The Great Barrier Reef is perhaps the world’s most iconic and well-studied coral reef system. Yet, there is still so much we do not know about it, especially when it comes to the deeper reefs and how far they extend into the depths. This latest R/V Falkor expedition will focus on mapping and surveying the far northern reaches and outer edge of the Great Barrier Reef off the very remote Cape York Peninsula.
This will be primarily a voyage of exploration and discovery since very few scientific research surveys have ever been conducted on the remote outside edge of the Great Barrier Reef in this region. This is the first time a science ROV (remotely operated vehicle) has explored these offshore deep seascape features, giving scientists and marine park managers the first glimpses of these remote undersea habitats.
Features of interest include steep submarine canyons that connect the continental shelf with the deep seafloor in the Coral Sea Basin, vast undersea landslides, “detached” reefs, and mesophotic reefs in the twilight zone beneath the well-lit surface shallow coral reefs that the Great Barrier Reef is famous for.
This sort of mapping and ROV survey research could not be done without the advanced technology aboard the research vessel Falkor. ROV SuBastian is a state of the art ROV which can dive to depths of 4,500 meters. SuBastian is fitted with multiple HD/4K cameras, amongst other data and biology collection tools. Australia does not have a dedicated science ROV, so SuBastian is critical for capturing imagery and data of Australia’s deep marine estate. Alongside ROV SuBastian, Falkor possesses one of the most advanced sonar mapping systems aboard a research vessel.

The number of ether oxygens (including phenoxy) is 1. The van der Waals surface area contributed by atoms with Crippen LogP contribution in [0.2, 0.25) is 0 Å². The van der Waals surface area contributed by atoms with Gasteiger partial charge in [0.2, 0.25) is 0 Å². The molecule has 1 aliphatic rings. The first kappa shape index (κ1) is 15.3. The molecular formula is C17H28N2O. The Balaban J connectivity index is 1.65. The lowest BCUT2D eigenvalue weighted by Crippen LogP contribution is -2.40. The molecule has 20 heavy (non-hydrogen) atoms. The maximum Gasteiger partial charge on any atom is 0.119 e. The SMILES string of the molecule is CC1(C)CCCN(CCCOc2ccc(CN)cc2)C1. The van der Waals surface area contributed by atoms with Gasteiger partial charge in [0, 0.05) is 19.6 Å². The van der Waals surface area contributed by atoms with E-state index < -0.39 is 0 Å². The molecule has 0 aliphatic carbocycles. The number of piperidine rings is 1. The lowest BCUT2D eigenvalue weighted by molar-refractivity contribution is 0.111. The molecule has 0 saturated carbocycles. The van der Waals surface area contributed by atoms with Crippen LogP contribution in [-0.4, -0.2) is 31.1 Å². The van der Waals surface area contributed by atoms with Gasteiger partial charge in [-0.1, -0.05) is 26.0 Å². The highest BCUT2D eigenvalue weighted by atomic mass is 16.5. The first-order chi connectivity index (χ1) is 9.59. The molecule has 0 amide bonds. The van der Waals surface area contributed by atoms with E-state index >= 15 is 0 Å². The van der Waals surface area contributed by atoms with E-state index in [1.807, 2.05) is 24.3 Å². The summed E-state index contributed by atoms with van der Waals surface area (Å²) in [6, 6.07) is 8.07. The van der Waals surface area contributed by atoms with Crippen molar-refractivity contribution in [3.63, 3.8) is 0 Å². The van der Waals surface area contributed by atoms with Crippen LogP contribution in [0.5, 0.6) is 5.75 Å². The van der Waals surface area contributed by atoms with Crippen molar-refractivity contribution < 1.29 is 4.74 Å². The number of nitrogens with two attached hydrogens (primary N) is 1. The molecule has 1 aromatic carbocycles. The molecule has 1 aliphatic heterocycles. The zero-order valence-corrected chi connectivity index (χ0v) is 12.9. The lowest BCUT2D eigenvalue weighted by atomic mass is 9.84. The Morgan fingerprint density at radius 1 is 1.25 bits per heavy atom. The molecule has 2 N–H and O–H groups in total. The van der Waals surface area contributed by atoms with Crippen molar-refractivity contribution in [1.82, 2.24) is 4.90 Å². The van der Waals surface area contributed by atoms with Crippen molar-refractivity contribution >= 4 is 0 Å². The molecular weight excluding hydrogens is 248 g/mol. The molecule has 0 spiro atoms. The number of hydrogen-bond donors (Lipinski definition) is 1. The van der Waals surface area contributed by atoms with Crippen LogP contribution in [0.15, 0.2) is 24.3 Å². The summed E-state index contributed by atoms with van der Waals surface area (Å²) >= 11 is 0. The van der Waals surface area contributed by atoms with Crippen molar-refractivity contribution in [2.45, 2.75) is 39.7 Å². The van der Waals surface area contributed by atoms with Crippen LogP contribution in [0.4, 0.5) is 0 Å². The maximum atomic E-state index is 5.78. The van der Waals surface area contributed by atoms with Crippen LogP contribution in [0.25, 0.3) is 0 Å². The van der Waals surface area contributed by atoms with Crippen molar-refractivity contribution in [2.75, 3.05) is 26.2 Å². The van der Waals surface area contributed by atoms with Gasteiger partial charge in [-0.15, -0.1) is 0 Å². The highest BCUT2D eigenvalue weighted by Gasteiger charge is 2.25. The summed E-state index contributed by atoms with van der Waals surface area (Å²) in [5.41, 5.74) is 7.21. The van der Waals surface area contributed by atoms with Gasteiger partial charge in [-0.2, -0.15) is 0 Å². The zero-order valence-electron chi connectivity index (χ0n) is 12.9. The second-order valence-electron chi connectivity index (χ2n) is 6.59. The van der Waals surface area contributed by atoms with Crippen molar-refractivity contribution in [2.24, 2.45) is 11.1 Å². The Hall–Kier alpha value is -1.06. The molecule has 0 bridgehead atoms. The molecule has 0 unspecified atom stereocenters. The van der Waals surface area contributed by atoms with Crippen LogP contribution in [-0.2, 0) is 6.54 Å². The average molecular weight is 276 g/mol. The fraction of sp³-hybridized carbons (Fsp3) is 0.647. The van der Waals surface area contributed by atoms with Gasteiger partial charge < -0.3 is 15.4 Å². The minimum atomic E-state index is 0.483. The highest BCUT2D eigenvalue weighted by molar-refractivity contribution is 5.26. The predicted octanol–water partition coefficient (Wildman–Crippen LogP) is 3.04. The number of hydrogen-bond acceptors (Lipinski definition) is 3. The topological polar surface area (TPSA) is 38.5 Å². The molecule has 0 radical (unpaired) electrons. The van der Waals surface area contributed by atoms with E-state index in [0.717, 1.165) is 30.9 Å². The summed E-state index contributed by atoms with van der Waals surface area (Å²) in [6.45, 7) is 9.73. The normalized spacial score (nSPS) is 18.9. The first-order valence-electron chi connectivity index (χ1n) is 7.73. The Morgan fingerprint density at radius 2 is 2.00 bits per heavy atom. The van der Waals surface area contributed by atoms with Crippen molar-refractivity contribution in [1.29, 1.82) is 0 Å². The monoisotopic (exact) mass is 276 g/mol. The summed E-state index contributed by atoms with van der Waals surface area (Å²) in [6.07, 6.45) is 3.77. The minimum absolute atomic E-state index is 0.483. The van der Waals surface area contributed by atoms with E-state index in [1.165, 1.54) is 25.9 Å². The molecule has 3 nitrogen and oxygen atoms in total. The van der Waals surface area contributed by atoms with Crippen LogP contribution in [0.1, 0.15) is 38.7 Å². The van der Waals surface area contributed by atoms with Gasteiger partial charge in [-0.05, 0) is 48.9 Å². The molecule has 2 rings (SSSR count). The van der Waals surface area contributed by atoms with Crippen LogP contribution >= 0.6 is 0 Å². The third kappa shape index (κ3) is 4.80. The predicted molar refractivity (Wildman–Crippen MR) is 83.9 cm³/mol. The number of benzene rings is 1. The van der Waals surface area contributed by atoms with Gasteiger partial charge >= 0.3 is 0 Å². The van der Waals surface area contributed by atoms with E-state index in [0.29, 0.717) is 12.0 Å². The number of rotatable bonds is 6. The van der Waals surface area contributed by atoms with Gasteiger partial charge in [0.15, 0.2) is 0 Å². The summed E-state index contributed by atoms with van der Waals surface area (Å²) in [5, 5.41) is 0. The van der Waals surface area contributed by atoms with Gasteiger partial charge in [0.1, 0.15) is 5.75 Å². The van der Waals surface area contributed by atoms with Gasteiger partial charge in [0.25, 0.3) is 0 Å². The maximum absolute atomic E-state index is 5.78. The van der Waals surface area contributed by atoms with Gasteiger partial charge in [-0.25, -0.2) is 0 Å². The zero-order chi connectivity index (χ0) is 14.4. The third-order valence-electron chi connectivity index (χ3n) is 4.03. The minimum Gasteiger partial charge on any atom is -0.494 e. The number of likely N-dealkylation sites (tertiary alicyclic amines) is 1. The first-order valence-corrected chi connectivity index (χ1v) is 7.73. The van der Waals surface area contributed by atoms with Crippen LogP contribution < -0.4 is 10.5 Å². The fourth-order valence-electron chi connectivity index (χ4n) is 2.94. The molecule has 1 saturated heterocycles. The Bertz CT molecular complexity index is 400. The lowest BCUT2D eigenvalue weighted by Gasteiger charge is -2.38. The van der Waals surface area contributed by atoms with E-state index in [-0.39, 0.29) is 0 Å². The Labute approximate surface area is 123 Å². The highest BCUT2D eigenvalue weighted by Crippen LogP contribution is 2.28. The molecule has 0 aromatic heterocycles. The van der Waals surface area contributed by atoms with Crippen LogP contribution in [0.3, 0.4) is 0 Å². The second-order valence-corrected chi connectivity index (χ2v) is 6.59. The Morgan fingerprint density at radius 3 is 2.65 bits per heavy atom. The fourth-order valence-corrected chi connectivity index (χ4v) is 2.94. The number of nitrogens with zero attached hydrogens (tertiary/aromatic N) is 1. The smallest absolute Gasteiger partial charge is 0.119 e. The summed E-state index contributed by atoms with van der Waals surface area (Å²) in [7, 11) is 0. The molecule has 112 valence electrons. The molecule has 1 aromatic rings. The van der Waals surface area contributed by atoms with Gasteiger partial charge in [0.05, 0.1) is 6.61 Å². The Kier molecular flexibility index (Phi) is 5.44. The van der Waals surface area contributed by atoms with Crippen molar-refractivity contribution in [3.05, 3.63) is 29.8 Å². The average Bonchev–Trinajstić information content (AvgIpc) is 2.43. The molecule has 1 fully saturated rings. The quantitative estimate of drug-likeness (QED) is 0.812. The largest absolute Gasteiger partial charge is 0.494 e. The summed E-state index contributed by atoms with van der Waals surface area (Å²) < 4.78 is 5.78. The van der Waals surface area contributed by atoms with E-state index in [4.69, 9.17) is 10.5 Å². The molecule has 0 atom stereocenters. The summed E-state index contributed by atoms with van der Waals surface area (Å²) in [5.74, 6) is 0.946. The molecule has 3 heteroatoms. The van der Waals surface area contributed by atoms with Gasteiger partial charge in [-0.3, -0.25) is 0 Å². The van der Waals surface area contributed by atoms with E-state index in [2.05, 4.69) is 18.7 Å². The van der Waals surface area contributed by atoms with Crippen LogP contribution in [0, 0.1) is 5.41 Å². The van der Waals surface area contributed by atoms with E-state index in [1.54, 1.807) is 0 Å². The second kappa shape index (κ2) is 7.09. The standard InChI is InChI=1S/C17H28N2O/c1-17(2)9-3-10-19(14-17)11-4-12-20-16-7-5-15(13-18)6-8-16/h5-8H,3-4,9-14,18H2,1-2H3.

This expedition is true frontier science, as we will be gathering knowledge on unknown and unexplored depths and edges of the most remote region of the Great Barrier Reef. We have a small science team onboard R/V Falkor, with many collaborators participating remotely from onshore. The team includes marine geologists, ecologists, biologists, oceanographers, and taxonomists from here in Australia, and from as far away as Granada, Spain.
As well as our scientific objectives, we are very excited to be joined on Leg 3 of the voyage by Schmidt Ocean Institute’s Artist-at-Sea Taloi Havini. The work that Taloi will prepare from this cruise will be part of her first international solo exhibition.
Expedition Chief Scientist Dr. Robin Beaman and Co-chief Scientist Mardi McNeil sailed together on the previous R/V Falkor expedition, Seamounts, Canyons, and Reefs of the Coral Sea. This new Northern Depths of the Great Barrier Reef expedition is Dr. Beaman’s third R/V Falkor voyage this year.